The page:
Broca's aphasia that rapidly improves is associated with
Figure 6-5 MRI of the brain showing a large, deep infarct involving Broca's area, the internal capsule and the basal ganfFrom Damasio H, Damasio AR: Lesion Analysis in Neuropsychology. New York, Oxford University Press, 1989.)
lesions involving the frontal operculum but not extending deeply. These patients have a different clinical picture, and the condition has been called Little Broca's aphasia or aphemia.y
Wernicke's Aphasia. In 1874, Karl Wernicke described a language impairment that was characterized by fluent verbal output and impaired comprehension. Essentially identical aphasia syndromes have also been called sensory aphasia or receptive aphasia.
Verbal output in Wernicke's aphasia is either normal or increased (over 200 words per minute). y Speech production demands little or no effort, and articulation is normal. Sentences are of normal length with normal prosody. However, sentences are devoid of meaningful words, so that almost no information is conveyed, an output that can be called empty speech; paraphasia is common. y Paraphasia may be literal when a syllable is substituted within a word (phonemic substitution) or semantic (also termed verbal paraphasia) when a word is substituted. Words can also be substituted by meaningless, nonsense words (neologisms). "Jargon aphasia" is a severe form of Wernicke's aphasia with rapid verbal output, abundant paraphasic substitutions, and incomprehensible verbalization. When patients have an increased output and speak incessantly, this is called logorrhea or pressured speech, an aphasic output nearly diagnostic of Wernicke's aphasia.
Comprehension of spoken language is disturbed in Wernicke's aphasia. The severity of the comprehension deficit is variable. Patients can sometimes understand a few words and even short sentences. Comprehension ability may decrease with testing, a phenomenon called fatigue or jamming. Two varieties of comprehension defect are described.y In one variety, the ability to comprehend spoken language is considerably worse than the ability to comprehend written language (the patient is predominantly word deaf), whereas in the other the opposite is true (the patient is predominantly word blind). Classic Wernicke's aphasia features a combination of the two.[i7]
Other aspects of language are disturbed. Repetition of spoken language is invariably abnormal. Naming is often abnormal, and grossly paraphasic responses can be produced during confrontational naming. Reading out loud as well as reading comprehension are abnormal. Writing is also abnormal in Wernicke's aphasia. The output consists of well-formed letters combined in a meaningless manner. Correctly produced words may be scattered among the unintelligible combinations.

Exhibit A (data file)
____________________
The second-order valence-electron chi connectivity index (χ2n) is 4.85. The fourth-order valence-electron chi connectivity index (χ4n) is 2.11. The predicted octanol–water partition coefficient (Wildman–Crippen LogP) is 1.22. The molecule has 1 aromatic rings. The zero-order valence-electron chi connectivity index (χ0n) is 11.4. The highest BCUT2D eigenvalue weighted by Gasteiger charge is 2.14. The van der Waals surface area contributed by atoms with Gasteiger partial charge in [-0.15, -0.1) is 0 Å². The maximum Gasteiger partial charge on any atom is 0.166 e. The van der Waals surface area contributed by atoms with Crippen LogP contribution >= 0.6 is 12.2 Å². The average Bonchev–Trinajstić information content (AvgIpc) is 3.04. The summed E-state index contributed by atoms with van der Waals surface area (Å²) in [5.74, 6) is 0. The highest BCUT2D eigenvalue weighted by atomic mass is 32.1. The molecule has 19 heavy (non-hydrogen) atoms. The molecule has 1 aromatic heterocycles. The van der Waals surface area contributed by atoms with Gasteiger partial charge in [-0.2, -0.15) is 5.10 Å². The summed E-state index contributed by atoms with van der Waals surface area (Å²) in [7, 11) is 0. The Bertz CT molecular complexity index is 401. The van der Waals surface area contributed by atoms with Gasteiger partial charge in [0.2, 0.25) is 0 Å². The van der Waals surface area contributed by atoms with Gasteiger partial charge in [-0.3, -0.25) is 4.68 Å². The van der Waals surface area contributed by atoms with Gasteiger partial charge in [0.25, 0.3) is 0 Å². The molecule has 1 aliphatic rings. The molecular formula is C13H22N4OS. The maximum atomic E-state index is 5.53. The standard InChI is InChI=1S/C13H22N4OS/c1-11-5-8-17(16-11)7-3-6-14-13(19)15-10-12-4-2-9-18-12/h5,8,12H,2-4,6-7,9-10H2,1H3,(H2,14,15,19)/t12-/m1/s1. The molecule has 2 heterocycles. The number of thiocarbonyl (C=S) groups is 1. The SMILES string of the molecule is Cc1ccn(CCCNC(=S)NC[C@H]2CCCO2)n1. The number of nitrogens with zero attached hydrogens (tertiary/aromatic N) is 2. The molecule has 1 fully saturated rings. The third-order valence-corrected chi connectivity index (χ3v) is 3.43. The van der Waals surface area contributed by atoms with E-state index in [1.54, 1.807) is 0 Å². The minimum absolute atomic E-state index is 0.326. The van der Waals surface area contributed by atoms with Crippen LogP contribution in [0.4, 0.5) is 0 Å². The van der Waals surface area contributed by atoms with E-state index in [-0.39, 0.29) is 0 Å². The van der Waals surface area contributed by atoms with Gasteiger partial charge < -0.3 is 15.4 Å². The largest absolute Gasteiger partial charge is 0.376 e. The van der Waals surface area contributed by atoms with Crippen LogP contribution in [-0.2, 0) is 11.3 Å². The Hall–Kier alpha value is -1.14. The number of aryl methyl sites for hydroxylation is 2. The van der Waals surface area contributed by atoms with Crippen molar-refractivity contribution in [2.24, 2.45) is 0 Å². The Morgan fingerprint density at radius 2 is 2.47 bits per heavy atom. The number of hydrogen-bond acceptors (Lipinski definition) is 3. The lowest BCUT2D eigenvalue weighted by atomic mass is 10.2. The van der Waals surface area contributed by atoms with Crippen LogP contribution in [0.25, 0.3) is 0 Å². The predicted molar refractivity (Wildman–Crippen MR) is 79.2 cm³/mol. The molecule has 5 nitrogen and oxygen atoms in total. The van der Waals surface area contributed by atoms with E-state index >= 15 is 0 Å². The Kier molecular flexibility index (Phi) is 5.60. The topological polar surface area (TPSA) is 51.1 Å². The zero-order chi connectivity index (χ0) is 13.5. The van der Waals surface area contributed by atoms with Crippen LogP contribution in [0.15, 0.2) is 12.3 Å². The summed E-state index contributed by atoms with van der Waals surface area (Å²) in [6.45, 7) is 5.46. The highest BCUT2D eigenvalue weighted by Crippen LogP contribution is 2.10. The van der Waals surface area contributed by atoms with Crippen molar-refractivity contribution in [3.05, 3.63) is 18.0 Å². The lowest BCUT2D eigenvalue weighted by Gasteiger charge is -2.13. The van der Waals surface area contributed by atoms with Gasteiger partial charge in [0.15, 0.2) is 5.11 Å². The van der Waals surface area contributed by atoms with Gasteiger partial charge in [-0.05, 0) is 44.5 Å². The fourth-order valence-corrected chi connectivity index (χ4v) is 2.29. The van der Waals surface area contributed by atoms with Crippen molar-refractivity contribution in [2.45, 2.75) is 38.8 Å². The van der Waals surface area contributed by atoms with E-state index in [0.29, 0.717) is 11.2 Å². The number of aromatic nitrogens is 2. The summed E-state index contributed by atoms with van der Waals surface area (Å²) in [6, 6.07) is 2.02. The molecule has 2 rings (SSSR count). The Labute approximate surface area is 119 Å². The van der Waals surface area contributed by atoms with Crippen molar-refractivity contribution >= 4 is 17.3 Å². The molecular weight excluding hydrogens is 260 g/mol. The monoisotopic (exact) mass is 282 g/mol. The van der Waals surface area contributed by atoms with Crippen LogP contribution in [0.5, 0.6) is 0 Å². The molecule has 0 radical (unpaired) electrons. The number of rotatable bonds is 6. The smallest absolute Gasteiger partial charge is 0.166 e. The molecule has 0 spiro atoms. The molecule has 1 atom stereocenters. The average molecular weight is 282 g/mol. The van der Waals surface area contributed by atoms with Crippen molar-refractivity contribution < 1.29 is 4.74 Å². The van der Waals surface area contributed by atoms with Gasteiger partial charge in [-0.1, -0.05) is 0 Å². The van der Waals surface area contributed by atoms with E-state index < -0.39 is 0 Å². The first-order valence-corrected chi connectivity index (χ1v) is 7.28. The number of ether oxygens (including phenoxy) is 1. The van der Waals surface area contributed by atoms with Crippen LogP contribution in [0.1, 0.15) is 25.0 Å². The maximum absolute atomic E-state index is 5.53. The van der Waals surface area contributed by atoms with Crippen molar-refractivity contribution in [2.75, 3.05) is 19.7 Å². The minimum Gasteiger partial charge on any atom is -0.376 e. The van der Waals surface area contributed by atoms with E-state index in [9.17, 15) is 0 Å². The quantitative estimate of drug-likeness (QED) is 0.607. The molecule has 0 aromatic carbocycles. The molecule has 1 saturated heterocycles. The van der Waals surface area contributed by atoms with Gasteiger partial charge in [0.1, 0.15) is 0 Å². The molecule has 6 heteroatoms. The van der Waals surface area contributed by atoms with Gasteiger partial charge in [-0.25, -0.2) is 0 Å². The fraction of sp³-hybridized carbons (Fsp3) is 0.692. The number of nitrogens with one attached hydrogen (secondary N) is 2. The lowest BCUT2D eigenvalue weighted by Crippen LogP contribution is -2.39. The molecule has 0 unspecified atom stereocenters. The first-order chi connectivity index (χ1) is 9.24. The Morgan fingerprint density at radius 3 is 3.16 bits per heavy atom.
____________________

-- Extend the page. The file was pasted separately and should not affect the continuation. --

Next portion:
Neurological examination is often unrevealing. Some degree of cortical sensory loss may be present. A superior quadrantanopia suggesting involvement of the temporal radiation of the geniculocalcarine tract is often the only neurological deficit associated with Wernicke's aphasia. The absence of associated neurological deficits may lead to the erroneous diagnosis of psychosis or schizophrenia, particularly in younger patients, or dementia in older patients.
The pathology in most cases of Wernicke's aphasia is localized in the auditory association cortex of the posterosuperior portion of the first temporal gyrus of the left temporal lobe. When word deafness is predominant over word blindness, pathology tends to be deeper in the first temporal gyrus, involving Heschl's gyrus or its connections. Predominance of word blindness suggests greater involvement of the contiguous parietal cortex (primarily the angular gyrus). Pure word deafness is discussed in the next section. A variety of pathological entities are known to produce Wernicke's aphasia, including vascular events and tumors or abscesses of the temporal lobe.
The outcome and recovery of Wernicke's aphasia is less favorable than Broca's aphasia. With improvement, some ability to recognize spoken words appears. With continued improvement the patient may be able to understand auditory material if it is presented slowly. y Recovery may be delayed by associated behavioral problems; most of the patients, however, are unaware of their deficit, making rehabilitation efforts difficult, and paranoid ideation common. y